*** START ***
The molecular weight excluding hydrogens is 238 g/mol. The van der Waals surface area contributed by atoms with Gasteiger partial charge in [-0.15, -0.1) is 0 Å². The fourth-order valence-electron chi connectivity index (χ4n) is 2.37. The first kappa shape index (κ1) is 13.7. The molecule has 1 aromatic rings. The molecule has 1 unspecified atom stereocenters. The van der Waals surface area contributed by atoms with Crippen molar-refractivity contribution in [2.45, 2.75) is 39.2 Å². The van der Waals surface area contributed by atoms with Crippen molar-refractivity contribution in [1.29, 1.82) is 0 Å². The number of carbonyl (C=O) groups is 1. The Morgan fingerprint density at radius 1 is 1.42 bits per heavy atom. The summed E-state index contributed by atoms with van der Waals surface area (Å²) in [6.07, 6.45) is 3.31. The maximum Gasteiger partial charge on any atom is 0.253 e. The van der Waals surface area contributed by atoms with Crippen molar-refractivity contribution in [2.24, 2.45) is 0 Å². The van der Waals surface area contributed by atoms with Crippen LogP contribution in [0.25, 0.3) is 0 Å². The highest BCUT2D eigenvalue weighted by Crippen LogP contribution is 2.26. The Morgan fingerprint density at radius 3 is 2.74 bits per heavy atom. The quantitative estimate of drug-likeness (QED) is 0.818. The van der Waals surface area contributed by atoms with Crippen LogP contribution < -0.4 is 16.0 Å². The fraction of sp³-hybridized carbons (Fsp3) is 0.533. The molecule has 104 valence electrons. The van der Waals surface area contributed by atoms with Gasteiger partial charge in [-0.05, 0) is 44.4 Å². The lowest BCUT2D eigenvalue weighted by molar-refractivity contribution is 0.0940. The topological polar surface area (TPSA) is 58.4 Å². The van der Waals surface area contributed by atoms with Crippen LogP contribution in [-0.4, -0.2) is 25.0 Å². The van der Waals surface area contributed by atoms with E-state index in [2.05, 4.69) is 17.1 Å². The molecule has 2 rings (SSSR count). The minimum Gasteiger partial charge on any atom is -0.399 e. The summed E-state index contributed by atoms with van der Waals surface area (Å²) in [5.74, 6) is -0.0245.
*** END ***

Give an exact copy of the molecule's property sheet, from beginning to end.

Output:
The molecular weight excluding hydrogens is 238 g/mol. The van der Waals surface area contributed by atoms with Gasteiger partial charge in [-0.15, -0.1) is 0 Å². The fourth-order valence-electron chi connectivity index (χ4n) is 2.37. The first kappa shape index (κ1) is 13.7. The molecule has 1 aromatic rings. The molecule has 1 unspecified atom stereocenters. The van der Waals surface area contributed by atoms with Crippen molar-refractivity contribution in [2.45, 2.75) is 39.2 Å². The van der Waals surface area contributed by atoms with Crippen molar-refractivity contribution in [1.29, 1.82) is 0 Å². The number of carbonyl (C=O) groups is 1. The Morgan fingerprint density at radius 1 is 1.42 bits per heavy atom. The summed E-state index contributed by atoms with van der Waals surface area (Å²) in [6.07, 6.45) is 3.31. The maximum Gasteiger partial charge on any atom is 0.253 e. The van der Waals surface area contributed by atoms with Crippen molar-refractivity contribution in [2.24, 2.45) is 0 Å². The van der Waals surface area contributed by atoms with Crippen LogP contribution in [0.25, 0.3) is 0 Å². The highest BCUT2D eigenvalue weighted by Crippen LogP contribution is 2.26. The Morgan fingerprint density at radius 3 is 2.74 bits per heavy atom. The quantitative estimate of drug-likeness (QED) is 0.818. The van der Waals surface area contributed by atoms with Crippen LogP contribution < -0.4 is 16.0 Å². The fraction of sp³-hybridized carbons (Fsp3) is 0.533. The molecule has 104 valence electrons. The van der Waals surface area contributed by atoms with Gasteiger partial charge in [-0.05, 0) is 44.4 Å². The lowest BCUT2D eigenvalue weighted by molar-refractivity contribution is 0.0940. The topological polar surface area (TPSA) is 58.4 Å². The van der Waals surface area contributed by atoms with Crippen LogP contribution in [-0.4, -0.2) is 25.0 Å². The van der Waals surface area contributed by atoms with E-state index in [2.05, 4.69) is 17.1 Å². The molecule has 2 rings (SSSR count). The minimum Gasteiger partial charge on any atom is -0.399 e. The summed E-state index contributed by atoms with van der Waals surface area (Å²) in [5.74, 6) is -0.0245.